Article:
In every drop of water is a hidden world. Scuba divers can’t see it through their masks; neither can snorkelers swimming among the coral reefs. To really enter this world, you need to look through a magnifying lens. There you’ll see a vast array of vanishingly small plankton, including crustaceans known as copepods. They come in some 13,000 known species, from glimmering-blue sea sapphires to noodle-shaped cod worms. Some roam freely, while others cling to plants or animals. One copepod species can swim into the womb of a gestating shark and attach itself to her calf.

Sea cucumber larva
A sea cucumber larva floats freely through the water. When it reaches adulthood, it will develop its signature elongated shape. Angel Fitor
Mating copepods
Mating copepods. Rather than insert an organ, the male attaches a sperm packet to the female’s abdomen. Some sperm may reach her ova. Angel Fitor

“Copepods are the most numerous animal on the planet,” says Chad Walter, an emeritus researcher at the Smithsonian’s National Museum of Natural History who has been studying them for 40 years. “People think insects are. But 70 percent of the planet is covered by water, and copepods inhabit all of that.” These tiny invertebrates can be found in the deepest ocean trenches and the highest alpine lakes, even in damp mosses and wet leaf litter. Walter once got a call from an Orthodox Jewish organization wanting to know if there were pieces of non-kosher creatures floating in the New York City tap water. The answer was yes. It’s hard to avoid these relatives of shrimp and lobster—Walter has studied them all over the world, in the Red Sea as well as Antarctica. Wherever there’s water, copepods thrive.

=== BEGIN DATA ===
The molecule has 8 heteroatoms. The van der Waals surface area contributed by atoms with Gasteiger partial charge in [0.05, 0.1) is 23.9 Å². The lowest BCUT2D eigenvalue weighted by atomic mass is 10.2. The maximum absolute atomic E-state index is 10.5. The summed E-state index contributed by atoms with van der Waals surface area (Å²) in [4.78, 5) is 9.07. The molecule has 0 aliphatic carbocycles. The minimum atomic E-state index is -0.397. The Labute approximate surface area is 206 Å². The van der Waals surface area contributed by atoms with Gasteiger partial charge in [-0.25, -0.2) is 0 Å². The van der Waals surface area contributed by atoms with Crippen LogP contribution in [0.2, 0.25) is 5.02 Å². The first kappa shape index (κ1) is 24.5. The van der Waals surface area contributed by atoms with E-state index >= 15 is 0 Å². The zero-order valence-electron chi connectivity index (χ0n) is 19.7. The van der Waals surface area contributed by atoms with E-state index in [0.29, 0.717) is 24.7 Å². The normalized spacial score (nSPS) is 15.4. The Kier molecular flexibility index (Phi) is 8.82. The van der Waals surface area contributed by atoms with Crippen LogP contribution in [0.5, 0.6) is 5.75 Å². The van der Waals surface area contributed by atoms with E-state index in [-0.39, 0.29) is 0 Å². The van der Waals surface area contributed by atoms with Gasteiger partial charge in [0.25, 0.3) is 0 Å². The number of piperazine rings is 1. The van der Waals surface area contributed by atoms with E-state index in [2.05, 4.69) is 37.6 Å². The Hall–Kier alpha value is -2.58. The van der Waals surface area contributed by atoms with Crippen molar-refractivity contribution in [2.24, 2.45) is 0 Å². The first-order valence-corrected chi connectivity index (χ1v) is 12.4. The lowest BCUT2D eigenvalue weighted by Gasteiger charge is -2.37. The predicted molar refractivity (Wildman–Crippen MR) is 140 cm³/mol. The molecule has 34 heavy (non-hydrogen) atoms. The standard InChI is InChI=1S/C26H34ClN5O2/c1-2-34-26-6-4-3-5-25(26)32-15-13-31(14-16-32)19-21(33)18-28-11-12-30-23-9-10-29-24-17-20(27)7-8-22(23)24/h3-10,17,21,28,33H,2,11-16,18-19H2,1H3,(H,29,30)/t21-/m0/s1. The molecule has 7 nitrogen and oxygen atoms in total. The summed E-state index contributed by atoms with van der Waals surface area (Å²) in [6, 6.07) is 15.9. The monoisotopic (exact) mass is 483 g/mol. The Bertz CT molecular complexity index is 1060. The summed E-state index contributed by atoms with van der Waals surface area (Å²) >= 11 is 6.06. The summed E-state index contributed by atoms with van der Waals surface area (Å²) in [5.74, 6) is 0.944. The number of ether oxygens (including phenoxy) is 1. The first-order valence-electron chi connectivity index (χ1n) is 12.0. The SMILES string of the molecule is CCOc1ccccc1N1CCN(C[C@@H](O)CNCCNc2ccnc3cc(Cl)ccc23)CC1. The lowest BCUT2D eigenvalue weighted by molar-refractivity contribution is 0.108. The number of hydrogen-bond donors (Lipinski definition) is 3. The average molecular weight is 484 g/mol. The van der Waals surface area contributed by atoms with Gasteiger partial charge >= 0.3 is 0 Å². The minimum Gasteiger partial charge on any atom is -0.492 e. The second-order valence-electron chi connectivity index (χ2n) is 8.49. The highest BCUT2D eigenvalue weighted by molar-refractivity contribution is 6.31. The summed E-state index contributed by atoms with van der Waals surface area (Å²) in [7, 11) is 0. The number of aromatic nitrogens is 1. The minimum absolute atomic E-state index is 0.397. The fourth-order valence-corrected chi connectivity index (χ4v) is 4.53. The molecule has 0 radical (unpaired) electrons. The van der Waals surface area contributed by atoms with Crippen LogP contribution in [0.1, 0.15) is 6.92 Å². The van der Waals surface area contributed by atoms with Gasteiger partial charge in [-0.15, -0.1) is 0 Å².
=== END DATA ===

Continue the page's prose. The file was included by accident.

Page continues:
Angel Fitor, a Spanish wildlife photographer, has been working long days to capture this unseen world. Fitor has a degree in marine biology, but he has spent most of his career as an artist, taking pictures of aquatic creatures from seahorses to sharks, usually while snorkeling or scuba diving. A few years ago, he grew curious about the organisms he couldn’t see, the tiny plankton that float with the ocean currents. Many of these creatures are too small to photograph without special scientific tools. But copepods typically range from about 0.2 to 1.7 millimeters in length, just large enough to magnify using conventional lenses and equipment. “I imagined each water droplet as an aquarium,” he says.

Angel Fitor
Angel Fitor, a marine scientist and wildlife photographer, is passionate about illuminating a hidden world that’s all around us. Angel Fitor
bead of water
A bead of water dangling from Angel Fitor's micro pipette contains a single Sapphirina, a genus of copepod that has bioluminescent capabilities. Angel Fitor
Calanoid, hyperiid amphipod, decapod larva and pteropod
Clockwise from bottom right: a calanoid copepod, a hyperiid amphipod, a decapod larva and a pteropod, with jaws at its base and an anus at its pointy top. Angel Fitor